Building a Slack bot with Nodejs

oghenebrume50 profile image Raphael Noriode ・3 min read

Building a Slack bot is actually easy and straightforward, unfortunately, a lot of tutorials covering this topic are fairly outdated now, in this article, I would walk you through on how to build a simple one with Nodejs and the Bolt library

  • First, you would need to create a slack workspace here
    after creating a team
    create team

  • head over to api.slack.com/apps to create a new bot app.
    create app

Click on Create app button, type in a name and select a workspace, ideally the one you initially created, then create the app.

Setup bot

From this window, you get to set up what the app needs, for this app, we only care about "Event subscription", "Bots" and "Permissions".

Event Subscription

Click on Event subscription button and turn it on
Event setup

Before we can set up the event, we need to get our request URL, this is easy using the bolt library.

First install bot to your workspace

  • Click on Oauth and permissions
  • Click on Install App to Workspace button

Ideally, you should select the bot scopes before adding the app to your Workspace, for every added scope you would have to reinstall the app to the workspace.
For the app, we used the app:mention bot scope, basically, we want to listen for when the app is mentioned.

N:B The difference between the bot scope and the user scope is that the user scope allows the bot to act on behalf of a slack user when given the permission to.

Now you should see your Bot User OAuth Access Token this would be needed to configure the app.

The needed code to generate the request URL goes below;

  • create app folder
  • create index.js file
  • npm install @slack/bolt dotenv

copy the below code into the index.js file

const { App } = require('@slack/bolt');

const bot = new App({
  signingSecret: process.env.SLACK_SIGNING_SECRET,
  token: process.env.SLACK_BOT_TOKEN,

(async () => {
  // Start the app
  await bot.start(process.env.PORT || 3000);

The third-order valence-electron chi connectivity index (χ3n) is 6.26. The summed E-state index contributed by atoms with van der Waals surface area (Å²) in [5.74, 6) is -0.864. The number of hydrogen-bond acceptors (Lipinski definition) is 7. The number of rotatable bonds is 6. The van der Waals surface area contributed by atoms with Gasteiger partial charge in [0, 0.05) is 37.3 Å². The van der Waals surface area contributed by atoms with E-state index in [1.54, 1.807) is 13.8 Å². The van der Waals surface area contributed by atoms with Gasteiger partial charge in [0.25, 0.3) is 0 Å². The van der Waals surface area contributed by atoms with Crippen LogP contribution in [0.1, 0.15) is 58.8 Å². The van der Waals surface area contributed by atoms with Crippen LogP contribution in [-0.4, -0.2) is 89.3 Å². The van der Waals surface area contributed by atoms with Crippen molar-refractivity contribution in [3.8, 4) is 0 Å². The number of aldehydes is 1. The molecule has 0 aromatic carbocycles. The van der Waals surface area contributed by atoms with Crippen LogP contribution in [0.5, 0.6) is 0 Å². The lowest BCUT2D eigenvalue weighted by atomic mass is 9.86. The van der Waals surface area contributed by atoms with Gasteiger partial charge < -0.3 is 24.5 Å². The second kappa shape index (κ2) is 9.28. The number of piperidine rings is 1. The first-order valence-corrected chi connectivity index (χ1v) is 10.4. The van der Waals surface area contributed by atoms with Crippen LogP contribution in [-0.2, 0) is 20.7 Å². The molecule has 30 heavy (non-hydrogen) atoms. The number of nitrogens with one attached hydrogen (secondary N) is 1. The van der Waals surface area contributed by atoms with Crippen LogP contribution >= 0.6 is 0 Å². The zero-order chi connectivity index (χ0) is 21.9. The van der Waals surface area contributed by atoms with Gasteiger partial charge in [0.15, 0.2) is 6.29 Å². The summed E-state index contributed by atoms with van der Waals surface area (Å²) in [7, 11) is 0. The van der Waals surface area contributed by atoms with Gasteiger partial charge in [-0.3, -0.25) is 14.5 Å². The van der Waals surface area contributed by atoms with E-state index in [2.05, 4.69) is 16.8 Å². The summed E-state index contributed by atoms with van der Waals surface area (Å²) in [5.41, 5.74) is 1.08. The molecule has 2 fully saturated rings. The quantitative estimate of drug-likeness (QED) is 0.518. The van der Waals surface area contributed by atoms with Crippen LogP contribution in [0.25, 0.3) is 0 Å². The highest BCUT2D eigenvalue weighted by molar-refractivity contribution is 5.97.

console.log('⚡️ Bolt app is running!');

check out how to use dotenv if you don't know already, but you want to use it to hide these credentials.
Get the Signing Secret from the "Basic Information" page

Run the program and route localhost to a live server like ngrok, now copy the link and paste as shown below;

request URL

the bolt library listens on the slack/events endpoint, hence why you should add it to your URL, if it is verified as seen above you are good to go.
The Basic information page should look like this
basic one
Features and functionalities

We would not be covering distribution in this article, I'll link another article for that.

Now in your slack workspace, the bot should show up under Apps
see apps

But no action is performed by the bot yet
no action

N:B we would need to respond to mentions, so go to the OAuth and Permissions tab add chat:write to the bot scope.

Add this code to your index.js file just after declaring the initializing APP

bot.event("app_mention", async ({ context, event }) => {

    await bot.client.chat.postMessage({
    token: context.botToken,
    channel: event.channel,
    text: `Hey yoo <@${event.user}> you mentioned me`
  catch (e) {
    console.log(`error responding ${e}`);


see here to read more on the app mention API

  • Add app to a channel and mention the app see response

And that is it right there, simple way to build a slack bot with the @slack/bolt library and Nodejs. For more insight on what is possible check out this Github repository

After building your Slack app, distributing it is necessary for visibility but it can get really tricky, I will be writing on that next.

Posted on by:

oghenebrume50 profile

Raphael Noriode


Software developer building Web applications and highly enthusiastic about AR/VR


Editor guide

Hey this is great! I have one small suggestion. In your last code example, you can simplify a little bit by using the client argument which Bolt passes into your listener. That client instance already knows the bot token, so you don't have to also read it from the context argument.

bot.event("app_mention", async ({ event, client }) => {
  try {
    await client.chat.postMessage({
      channel: event.channel,
      text: `Hey yoo <@${event.user}> you mentioned me`
  catch (e) {
    console.log(`error responding ${e}`);

And actually, you can make this even shorter (but then it starts to hide some of the interesting details you might want your readers to learn). The say argument already knows about the bot token, the channel ID, and knows that the method to call is chat.postMessage:

bot.event("app_mention", async ({ event, say }) => {
  try {
    await say(`Hey yoo <@${event.user}> you mentioned me`);
  catch (e) {
    console.log(`error responding ${e}`);

concise, effective tutorial. thank you for providing this!